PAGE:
What is truly remarkable is that the young man’s countenance is one of calmness, peace and even bemusement. His face is not pinched with stress or lack of sleep. His shoulders are relaxed, his hands in the pockets of his khaki trousers. Fear or loss cannot be read in his eyes. His whole body is surrounded by an aura of self-awareness and determination. He gazes outward, placidly, eyes focused on the job ahead.
This is a portrait of man who understands what he is meant to do – a man who is in the right place at the right time. It is a portrait of a leader. This is Squadron Leader James Francis Edwards, known then as Eddie, now always referred to as Stocky. He has been in constant battle for a year and a half. He has gone from Sergeant to Squadron leader, from greenhorn to respected commander, from prairie boy to legend. He is just 22 years old.
During the Second World War, the greatest Canadian leaders were discovered, not manufactured. They were not formed in the classrooms of RMC or Staff College, nor did they spring from Leadership and Management Development Courses. They came from the wheat fields, the factory floors, the accounting offices and the high schools of a nation rising up to defend others against a bully of global proportions. Over the six long and trying years of the Second World War, our greatest leaders rose from the ranks of airmen like fast growing oaks. Men with leadership abilities were recognized immediately and promoted rapidly. They were the naturals. Stocky Edwards was one of the greatest of these natural born leaders, and it took a great threat to the world for him to be born.
Stocky grew up in Battleford on the wind-swept central Saskatchewan prairie. He lived like any prairie-bred Canadian boy – on hard work, hunting and hockey. Hardship was the norm in Saskatchewan during the Great Depression and the Dust Bowl. Complaint was a waste of time. Moving on was a way of life.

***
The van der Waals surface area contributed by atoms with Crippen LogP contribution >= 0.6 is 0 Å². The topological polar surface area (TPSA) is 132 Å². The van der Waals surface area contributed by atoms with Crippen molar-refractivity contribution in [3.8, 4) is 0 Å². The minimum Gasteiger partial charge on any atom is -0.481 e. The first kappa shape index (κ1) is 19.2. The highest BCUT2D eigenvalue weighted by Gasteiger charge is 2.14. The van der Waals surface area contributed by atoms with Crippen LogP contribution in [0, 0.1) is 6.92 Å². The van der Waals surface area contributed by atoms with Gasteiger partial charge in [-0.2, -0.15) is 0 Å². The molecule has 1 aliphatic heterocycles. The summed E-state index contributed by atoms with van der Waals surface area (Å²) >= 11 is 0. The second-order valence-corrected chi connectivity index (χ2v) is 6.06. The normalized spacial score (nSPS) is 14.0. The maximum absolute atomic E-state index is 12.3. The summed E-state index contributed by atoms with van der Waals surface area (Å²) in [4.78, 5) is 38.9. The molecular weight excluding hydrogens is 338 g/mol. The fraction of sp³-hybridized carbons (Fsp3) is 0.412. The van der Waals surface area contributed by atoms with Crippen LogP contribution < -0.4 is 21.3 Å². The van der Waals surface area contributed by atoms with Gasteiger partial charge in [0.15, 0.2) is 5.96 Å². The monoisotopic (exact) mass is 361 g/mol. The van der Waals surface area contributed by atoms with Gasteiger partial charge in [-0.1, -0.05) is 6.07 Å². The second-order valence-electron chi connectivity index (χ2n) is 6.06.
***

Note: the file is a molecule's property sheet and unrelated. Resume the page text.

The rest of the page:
When war broke out, Edwards, a boy who had never even been close to an airplane, joined the Royal Canadian Air Force. He did his Elementary Flying Training in Edmonton at No. 11 EFTS and came home to Yorkton, Saskatchewan, for his Service Flying Training on Harvards. Like many before and after him, he journeyed by train and then ship to England and joined an Operation Training Unit flying Hurricanes.
From there he was shipped to Takoradi, Ghana, and quickly “into the breach” in battle in North Africa. He had not much more than 200 hours in his logbook and absolutely no training in combat flying or leadership.
He was assigned to 94 Squadron in Libya on Hurricanes and then Kittyhawks with 260 Squadron [Royal Air Force]. On his very first combat sortie, a raid on an enemy airfield called Martuba, Stocky claimed his first victory – over a Messerschmitt 109, considered a much more capable aircraft. Time and time again, over the next year and a half, Edwards would prove that a less capable aircraft in the hands of a skilled pilot and marksman could triumph over a better machine flown by a lesser man.
I won’t take you through every victory of Stocky’s stunning combat record, for that would take all night, but I would like to speak in general terms about the distant and often forgotten theatre in which he would play a leading role.
The area of North Africa in which this monumental struggle took place – from Tunisia to the Suez – was roughly the size of British Columbia, Alberta, Saskatchewan and Manitoba combined. The great land battles sweeping back and forth across this vast empty landscape were supported by the RAF’s Desert Air Force, whose job it was to interdict supply routes, both land and sea and to support the fighters on the ground.
Not to diminish the difficulties and dangers of flying on operations over Europe, but the North African campaign took your basic life-threatening mortal danger and added deprivation and loneliness into the mix. Pilots and aircrews could not troop off to the local pub to lift a pint and their spirits after a day of battle stress. There were no attractive local girls to woo. There were no weekend leaves to visit Piccadilly.